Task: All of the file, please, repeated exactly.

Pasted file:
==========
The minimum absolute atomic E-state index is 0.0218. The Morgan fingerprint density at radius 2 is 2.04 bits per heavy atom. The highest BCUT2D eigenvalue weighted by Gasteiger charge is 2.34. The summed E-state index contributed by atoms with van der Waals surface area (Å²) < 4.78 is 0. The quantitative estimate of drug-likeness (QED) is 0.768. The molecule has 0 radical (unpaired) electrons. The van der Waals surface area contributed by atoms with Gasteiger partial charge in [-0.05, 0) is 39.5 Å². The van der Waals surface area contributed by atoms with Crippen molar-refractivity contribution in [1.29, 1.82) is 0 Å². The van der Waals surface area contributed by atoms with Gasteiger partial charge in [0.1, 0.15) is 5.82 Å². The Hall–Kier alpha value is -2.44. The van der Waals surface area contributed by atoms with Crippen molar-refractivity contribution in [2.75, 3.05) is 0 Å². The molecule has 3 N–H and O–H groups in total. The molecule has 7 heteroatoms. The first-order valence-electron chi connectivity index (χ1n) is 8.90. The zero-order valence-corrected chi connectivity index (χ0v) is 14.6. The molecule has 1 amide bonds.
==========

The minimum absolute atomic E-state index is 0.0218. The Morgan fingerprint density at radius 2 is 2.04 bits per heavy atom. The highest BCUT2D eigenvalue weighted by Gasteiger charge is 2.34. The summed E-state index contributed by atoms with van der Waals surface area (Å²) < 4.78 is 0. The quantitative estimate of drug-likeness (QED) is 0.768. The molecule has 0 radical (unpaired) electrons. The van der Waals surface area contributed by atoms with Gasteiger partial charge in [-0.05, 0) is 39.5 Å². The van der Waals surface area contributed by atoms with Crippen molar-refractivity contribution in [1.29, 1.82) is 0 Å². The van der Waals surface area contributed by atoms with Gasteiger partial charge in [0.1, 0.15) is 5.82 Å². The Hall–Kier alpha value is -2.44. The van der Waals surface area contributed by atoms with Crippen molar-refractivity contribution in [2.75, 3.05) is 0 Å². The molecule has 3 N–H and O–H groups in total. The molecule has 7 heteroatoms. The first-order valence-electron chi connectivity index (χ1n) is 8.90. The zero-order valence-corrected chi connectivity index (χ0v) is 14.6. The molecule has 1 amide bonds.